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Many individuals will be unable to access the Zimbabwe documentation process before the deadline
Forced Migration Studies Programme, Wits University
December 13, 2010

As the deadline for the Zimbabwean documentation process rapidly approaches, the Forced Migration Studies Programme (FMSP) has identified shortcomings at various Gauteng Department of Home Affairs offices. FMSP's research reveals a process that is not running effectively, despite claims to the contrary by Home Affairs.

Interim results from FMSP's survey of applicants queuing outside the Pretoria, Harrison Street, and Market Street offices highlight the experiences of 366 applicants at these offices between 22 October and 3 December.

According to the survey results, over 90 percent of respondents had a Zimbabwean passport prior to the start of this process. This means that individuals who applied for passports after the announcement of the documentation programme were largely excluded from the process at least through the beginning of December.

In addition, the survey revealed that half of those applying for the permits are asylum seekers, while most of the remaining applicants are undocumented. According to Roni Amit, senior researcher with the Forced Migration Studies Programme, there were approximately 400,000 Zimbabwean asylum applicants in South Africa between 2008 and 2010.

She added, "Assuming that many of these individuals will apply for these permits, and that an additional number of undocumented Zimbabweans will also apply, this suggests a serious problem with the numbers. Between 20 September and 1 December, Home Affairs was able to accept 99, 435 applications. Yet, we are expected to believe that they will be able to accept an additional 100,000-300,000 applications—more than they were able to accept in the first two and a half months—in the remaining three weeks. Either Home Affairs knows something about the numbers that we do not, or the Department is not concerned that large numbers of eligible Zimbabweans will be unable to apply before the deadline and will be deported."

Prospective applicants expressed frustration over the long, slow process and the lack of information or communication while they queued for days outside the Home Affairs offices. They described spending all day in the queue, only to be told at the end of the day that they would have to come back the next day and try again. Many had to queue overnight, some with children in their care. They also complained that they were forced to stand all day in the sun and/or rain, with no access to toilets or seating.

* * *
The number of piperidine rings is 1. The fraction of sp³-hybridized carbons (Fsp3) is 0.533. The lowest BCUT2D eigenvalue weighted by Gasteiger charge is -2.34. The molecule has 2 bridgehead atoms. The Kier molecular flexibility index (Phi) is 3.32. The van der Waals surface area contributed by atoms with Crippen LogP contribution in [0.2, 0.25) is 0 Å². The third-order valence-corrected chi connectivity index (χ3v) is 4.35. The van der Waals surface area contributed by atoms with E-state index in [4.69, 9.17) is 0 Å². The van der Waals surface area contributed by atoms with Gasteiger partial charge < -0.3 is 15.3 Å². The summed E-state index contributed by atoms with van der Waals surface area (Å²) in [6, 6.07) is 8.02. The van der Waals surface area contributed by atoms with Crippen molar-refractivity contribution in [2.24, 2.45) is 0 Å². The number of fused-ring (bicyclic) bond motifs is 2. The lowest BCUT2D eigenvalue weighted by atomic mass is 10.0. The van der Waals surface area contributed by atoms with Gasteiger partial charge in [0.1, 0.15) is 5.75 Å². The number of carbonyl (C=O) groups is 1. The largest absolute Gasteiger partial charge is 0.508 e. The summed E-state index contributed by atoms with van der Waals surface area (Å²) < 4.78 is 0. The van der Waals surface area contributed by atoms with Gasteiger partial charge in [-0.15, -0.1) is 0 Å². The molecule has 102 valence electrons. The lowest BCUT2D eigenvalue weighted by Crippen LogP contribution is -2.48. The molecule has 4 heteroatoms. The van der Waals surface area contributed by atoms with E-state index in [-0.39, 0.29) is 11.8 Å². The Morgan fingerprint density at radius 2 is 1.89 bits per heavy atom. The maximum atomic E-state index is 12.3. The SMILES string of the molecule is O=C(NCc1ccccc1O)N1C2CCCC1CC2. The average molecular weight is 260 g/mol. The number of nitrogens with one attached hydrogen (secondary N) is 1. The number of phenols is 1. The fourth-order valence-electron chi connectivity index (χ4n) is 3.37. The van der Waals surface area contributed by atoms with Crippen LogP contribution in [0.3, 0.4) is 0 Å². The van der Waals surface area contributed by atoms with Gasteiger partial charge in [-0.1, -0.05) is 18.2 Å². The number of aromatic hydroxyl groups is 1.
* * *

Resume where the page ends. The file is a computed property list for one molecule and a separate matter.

As a result of the poor management and poor communication of the process, many individuals queued for three days simply to pick up an application form. They then had to start the queuing process over again in order to turn in their application. They were forced to return a third time to find out the status of their application. Each trip could involve multiple days in the queue.

Many prospective applicants worried about losing their jobs as a result of having to take many days off work to lodge their applications. They also expressed fear that they would not be processed before the deadline and would be deported.

"Multiple visits mean increased transport costs and lost wages, and for some, the risk of losing their jobs," said Amit. "It is likely that some eligible individuals are simply not attempting to apply because of these obstacles, and will remain undocumented."

According to Amit, many of the problems stem from the short timeline provided for the permitting process.

"Extending the deadline would ensure that all those eligible for these permits could apply, while also alleviating the long queues. Yet, Home Affairs continues to refuse to extend the deadline, without providing any reasons for its refusal. If the Department is serious about ensuring that all those who are eligible for these permits are able to apply, there is no reason not to extend the application period. Without an extension, the documentation process will be little more than a superficial measure."

FMSP will continue to monitor the queues at the Home Affairs offices until the end of the year, and will release additional findings in January, 2011.

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